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April 2019
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Ambulance service harassing photographers

It’s been just two months since the country’s police officers were told by their bosses to stop harassing press photographers.

Now we have AMBULANCE crews trying it instead.

Editor Stuart Littleford was out filming with cameraman Paul Bridgeman in Manchester city centre on Saturday night and took shots of a man being put into an ambulance.

Stuart, editor of the Government and Public Sector Journal, explains: ‘The paramedics sent the police over to question us and stop us filming claiming it was against the Data Protection act to film a patient!’

Earlier this year, Stuart made an official complaint to Greater Manchester Police after allegedly being assaulted by an officer while he was covering a an incident where a building collapsed.

‘So we are now getting it from the ambulance service not just the police!’ he says.

In fact the ambulance service were completely wrong when they challenged Stuart on Saturday.

I’d love to know quite why they thought filming someone in a public place could breach the DPA!

It’s another example where everybody from teachers to hospital staff wave the DPA like a magic wand any time they see a journalist or a photographer. It’s a piece of legislation that could aptly be re-named the Jobsworth Act.

It was established in 2009 that taking a photo of someone in the street was lawful.

At the Court of Appeal, Lord Justice Laws said: -Individuals do not have the right to prevent another person politely taking their photograph in public.

“The snapping of the shutter of itself breaches no rights.

Mr Laws explained that taking a photo could only be an invasion of privacy if it involved hot pursuit, face-to-face confrontation, pushing, shoving, bright lights or barging into someone’s home.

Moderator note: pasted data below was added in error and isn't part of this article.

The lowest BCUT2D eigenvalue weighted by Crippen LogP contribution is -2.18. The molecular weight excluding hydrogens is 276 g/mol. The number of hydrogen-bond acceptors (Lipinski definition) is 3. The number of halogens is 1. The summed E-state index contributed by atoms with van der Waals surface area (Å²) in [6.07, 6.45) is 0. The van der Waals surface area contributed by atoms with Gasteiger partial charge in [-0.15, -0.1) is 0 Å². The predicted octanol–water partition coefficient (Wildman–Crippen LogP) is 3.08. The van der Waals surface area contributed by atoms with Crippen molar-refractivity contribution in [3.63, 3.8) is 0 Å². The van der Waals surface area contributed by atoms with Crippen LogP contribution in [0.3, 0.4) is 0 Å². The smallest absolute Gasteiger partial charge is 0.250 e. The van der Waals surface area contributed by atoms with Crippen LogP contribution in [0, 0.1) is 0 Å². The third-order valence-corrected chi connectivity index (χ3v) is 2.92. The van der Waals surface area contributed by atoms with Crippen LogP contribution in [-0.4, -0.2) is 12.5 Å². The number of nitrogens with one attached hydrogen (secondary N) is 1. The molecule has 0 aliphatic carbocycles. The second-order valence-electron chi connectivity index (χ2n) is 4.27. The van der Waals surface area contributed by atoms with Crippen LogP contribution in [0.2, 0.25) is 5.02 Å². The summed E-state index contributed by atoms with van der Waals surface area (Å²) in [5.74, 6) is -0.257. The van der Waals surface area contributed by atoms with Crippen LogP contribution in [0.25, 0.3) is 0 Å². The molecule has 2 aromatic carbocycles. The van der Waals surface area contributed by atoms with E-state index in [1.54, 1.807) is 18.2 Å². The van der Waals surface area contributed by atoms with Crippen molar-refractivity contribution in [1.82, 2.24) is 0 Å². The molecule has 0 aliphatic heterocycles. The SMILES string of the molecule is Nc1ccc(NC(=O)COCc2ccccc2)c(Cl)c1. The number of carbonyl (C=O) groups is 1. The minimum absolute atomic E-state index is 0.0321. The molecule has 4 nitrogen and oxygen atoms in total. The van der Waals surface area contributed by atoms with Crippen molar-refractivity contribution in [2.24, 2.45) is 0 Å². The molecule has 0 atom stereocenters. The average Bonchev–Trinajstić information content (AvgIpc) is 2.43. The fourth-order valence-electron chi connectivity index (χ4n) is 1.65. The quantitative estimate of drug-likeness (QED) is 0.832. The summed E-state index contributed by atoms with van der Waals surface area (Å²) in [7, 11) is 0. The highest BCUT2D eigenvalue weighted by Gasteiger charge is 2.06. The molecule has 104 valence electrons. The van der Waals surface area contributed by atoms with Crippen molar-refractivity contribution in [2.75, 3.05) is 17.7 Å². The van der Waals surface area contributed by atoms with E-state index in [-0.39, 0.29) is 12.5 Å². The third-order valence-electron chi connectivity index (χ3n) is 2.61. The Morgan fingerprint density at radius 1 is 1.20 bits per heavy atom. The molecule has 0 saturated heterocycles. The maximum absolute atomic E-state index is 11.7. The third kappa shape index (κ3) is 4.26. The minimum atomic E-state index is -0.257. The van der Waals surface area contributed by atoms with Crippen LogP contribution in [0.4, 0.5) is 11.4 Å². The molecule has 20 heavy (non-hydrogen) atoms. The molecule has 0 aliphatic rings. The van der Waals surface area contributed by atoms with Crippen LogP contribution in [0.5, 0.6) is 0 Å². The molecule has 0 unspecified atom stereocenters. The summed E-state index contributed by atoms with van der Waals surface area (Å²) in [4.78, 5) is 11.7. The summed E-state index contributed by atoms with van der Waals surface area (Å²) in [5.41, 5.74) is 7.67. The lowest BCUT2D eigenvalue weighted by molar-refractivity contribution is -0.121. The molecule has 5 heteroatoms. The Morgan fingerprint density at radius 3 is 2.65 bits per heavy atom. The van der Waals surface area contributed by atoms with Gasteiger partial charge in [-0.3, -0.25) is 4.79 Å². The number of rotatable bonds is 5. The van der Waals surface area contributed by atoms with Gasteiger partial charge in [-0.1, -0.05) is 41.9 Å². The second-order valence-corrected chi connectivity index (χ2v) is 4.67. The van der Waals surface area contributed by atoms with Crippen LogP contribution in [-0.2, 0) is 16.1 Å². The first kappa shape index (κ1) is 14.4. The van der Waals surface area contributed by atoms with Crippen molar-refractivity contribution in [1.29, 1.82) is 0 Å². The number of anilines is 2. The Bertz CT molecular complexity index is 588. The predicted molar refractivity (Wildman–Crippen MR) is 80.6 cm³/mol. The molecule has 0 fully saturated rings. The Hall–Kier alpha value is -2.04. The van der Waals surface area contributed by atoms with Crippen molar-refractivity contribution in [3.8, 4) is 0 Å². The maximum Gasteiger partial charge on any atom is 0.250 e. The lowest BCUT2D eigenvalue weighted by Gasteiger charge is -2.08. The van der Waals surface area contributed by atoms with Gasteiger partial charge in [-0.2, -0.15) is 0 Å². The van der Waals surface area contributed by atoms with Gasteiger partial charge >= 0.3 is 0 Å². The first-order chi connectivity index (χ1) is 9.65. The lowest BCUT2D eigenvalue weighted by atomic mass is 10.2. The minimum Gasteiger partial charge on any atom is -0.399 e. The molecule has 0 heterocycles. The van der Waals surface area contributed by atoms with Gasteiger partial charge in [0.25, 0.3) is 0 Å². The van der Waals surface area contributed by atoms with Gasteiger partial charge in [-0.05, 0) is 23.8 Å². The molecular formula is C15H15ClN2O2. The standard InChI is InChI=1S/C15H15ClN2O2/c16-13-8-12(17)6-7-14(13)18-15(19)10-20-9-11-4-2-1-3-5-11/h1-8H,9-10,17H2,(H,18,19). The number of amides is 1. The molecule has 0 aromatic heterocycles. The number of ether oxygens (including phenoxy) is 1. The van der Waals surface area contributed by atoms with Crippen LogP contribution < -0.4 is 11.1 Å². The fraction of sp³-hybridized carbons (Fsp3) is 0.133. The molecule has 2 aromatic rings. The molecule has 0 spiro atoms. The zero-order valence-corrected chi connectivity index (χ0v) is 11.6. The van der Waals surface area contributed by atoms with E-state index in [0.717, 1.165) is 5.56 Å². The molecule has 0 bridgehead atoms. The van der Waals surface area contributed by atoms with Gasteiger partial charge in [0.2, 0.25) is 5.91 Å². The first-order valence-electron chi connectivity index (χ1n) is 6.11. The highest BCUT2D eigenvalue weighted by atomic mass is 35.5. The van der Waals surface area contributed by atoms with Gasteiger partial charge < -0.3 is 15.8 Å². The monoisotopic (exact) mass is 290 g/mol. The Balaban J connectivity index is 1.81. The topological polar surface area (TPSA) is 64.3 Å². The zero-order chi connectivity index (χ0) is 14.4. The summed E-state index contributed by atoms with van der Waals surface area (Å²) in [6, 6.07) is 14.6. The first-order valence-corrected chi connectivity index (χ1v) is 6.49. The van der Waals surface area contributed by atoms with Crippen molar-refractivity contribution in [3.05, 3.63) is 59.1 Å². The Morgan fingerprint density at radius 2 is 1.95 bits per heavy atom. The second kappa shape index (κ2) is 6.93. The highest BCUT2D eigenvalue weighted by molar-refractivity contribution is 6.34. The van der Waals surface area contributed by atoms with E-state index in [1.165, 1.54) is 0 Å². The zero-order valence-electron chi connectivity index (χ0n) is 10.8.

In Saturday’s incident, Stuart says he was filming unobtrusively from the other side of the street.

Perhaps the ambulance crew misunderstood a Press Complaints Commission ruling in 2008, when a local paper was censured for publishing a photo of someone receiving medical treatment after an accident.

The PCC said then: ‘There is a clear need for newspapers to exercise caution when publishing images that relate to a person’s health and medical treatment, even if they are taken in public places.’ Note – PUBLISHING images, not taking them.

The ambulance crew in question would do better to concentrate on treating the sick and injured, rather than waste time mis-applying the finer points of the law?

A statement from North West Ambulance Service NHS Trust said: -North West Ambulance Service NHS Trust aims to ensure that its staff have an understanding of how the media works. Many of the Trust’s operational staff work with film crews and journalists across the North West on specific projects and during incidents. Where possible, staff are asked to be tolerant of media filming in the public domain if there is no perceived detrimental effect to patient care. –

Sounds like they are doing us a favour by letting us film, said Stuart.

This article is by Cleland Thom and appears on his popular blog

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